San Francisco Giants shortstop Brandon Crawford is having a solid 2013 season, hitting .288/.351/.424 thus far with five homers, 21 walks, and 46 strikeouts in 243 at-bats. His wRC+ of 115 ranks fifth among National League shortstops; combine the hitting with his defense and you get a 2.0 fWAR through June 19th. Crawford's path to success wasn't a completely smooth one, making him a good topic for a Prospect Retrospective.
Brandon Crawford was a three-year regular at UCLA, hitting .318/.378/.500 as a freshman, .335/.405/.504 as a sophomore, and .302/.394/.491 as a junior in 2008. The numbers looked solid on the surface and he had a reputation as an excellent defender, but he lasted until the fourth round of the draft that spring due to worries about his bat. Scouts didn't like his hitting mechanics and wondered if his plate discipline would hold up against better pitching. They also noted he had problems hitting with wooden bats in summer leagues, struggling against breaking balls especially.
Crawford signed late and got into just five pro games in the summer of '08. I gave him a Grade C entering 2009, noting that his defense should be impressive but that serious questions existed about his hitting.
He got off to a hot start in '09, hitting .371/.445/.600 in 25 games for San Jose in the High-A California League. This earned him a promotion to Double-A Connecticut. Results there were decidedly not as good: he hit .258/.294/.365 with four homers, 20 walks, and 100 strikeouts in 392 at-bats. Plate discipline was an obvious problem, and scouting reports indicated that he couldn't handle advanced breaking pitches. There were continued quibbles about his swing mechanics.
On the positive side, his slick glovework continued to draw good reviews. I gave him another Grade C in the 2010 book, again noting the positive defense but worrying that sub-par hitting could confine him to utility work.
Returning to Double-A to open 2010, he showed a little progress, hitting .241/.337/.375 for Richmond, though his season was shortened to just 79 games by a broken hand. The batting average and SLG remained disappointing, but he boosted his walk rate, and reports indicated that he took well to a revamped swing, cutting out a leg kick he'd used in the past.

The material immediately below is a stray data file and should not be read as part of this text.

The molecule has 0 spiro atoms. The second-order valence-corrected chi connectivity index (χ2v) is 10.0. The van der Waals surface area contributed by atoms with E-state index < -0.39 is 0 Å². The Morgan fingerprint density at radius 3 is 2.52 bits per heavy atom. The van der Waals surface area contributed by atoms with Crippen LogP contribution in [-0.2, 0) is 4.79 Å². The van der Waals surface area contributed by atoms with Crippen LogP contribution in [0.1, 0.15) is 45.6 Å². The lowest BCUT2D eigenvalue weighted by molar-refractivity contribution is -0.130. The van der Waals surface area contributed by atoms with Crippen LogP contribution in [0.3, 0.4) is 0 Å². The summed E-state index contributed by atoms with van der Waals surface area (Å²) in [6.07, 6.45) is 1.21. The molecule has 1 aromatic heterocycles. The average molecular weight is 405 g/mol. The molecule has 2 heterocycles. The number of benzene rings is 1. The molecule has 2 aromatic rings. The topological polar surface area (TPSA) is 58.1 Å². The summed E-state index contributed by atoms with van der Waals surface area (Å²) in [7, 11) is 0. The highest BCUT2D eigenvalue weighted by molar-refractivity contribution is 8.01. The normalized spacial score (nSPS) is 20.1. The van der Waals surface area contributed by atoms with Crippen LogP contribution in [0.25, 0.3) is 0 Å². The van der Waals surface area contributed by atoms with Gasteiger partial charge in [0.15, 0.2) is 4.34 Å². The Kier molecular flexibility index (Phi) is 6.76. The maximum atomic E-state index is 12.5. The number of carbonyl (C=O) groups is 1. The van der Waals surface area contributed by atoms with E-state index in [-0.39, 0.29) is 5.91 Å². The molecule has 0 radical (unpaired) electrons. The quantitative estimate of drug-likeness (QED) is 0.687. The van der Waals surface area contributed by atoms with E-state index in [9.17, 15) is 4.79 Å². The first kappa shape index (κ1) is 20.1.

When I saw him in person that year, he looked better than I expected, showing a sharper batting eye at least and a better swing than I'd seen in college. I gave him a Grade C+ entering 2011, writing that while a good batting average "should not be expected," he'd made improvements with his approach. I wrote that while I wasn't "incredibly optimistic," that I did like him better than in the past.
Crawford ended up spending much of 2011 with the Giants, hitting .204/.288/.296 in 196 at-bats and exceeding rookie qualifications. That wasn't a very good batting line, but given that he'd almost completely skipped Triple-A and was still figuring out what he was doing offensively, it wasn't unexpected. As you know, he took over as the regular shortstop in 2012, hitting .248/.304/.349, then has continued to improve with his .288/.351/.424 mark thus far in '13.
This is a good example of why teams will take chances on toolsy-but-raw hitters, especially ones with defensive ability. Still, the sort of improvement Crawford has made is actually rather unusual: completely revamping a hitter's swing and hitting approach isn't easy and often fails, especially for a guy coming out of college with established habits. In this case, Crawford's glovework kept him in the picture and in the lineup long enough for him to work out his hitting issues.
At age 26, further improvement is still possible, but even at his current level of production, he's a very valuable asset. He's come along way since posting a 20/100 BB/K ratio in Double-A.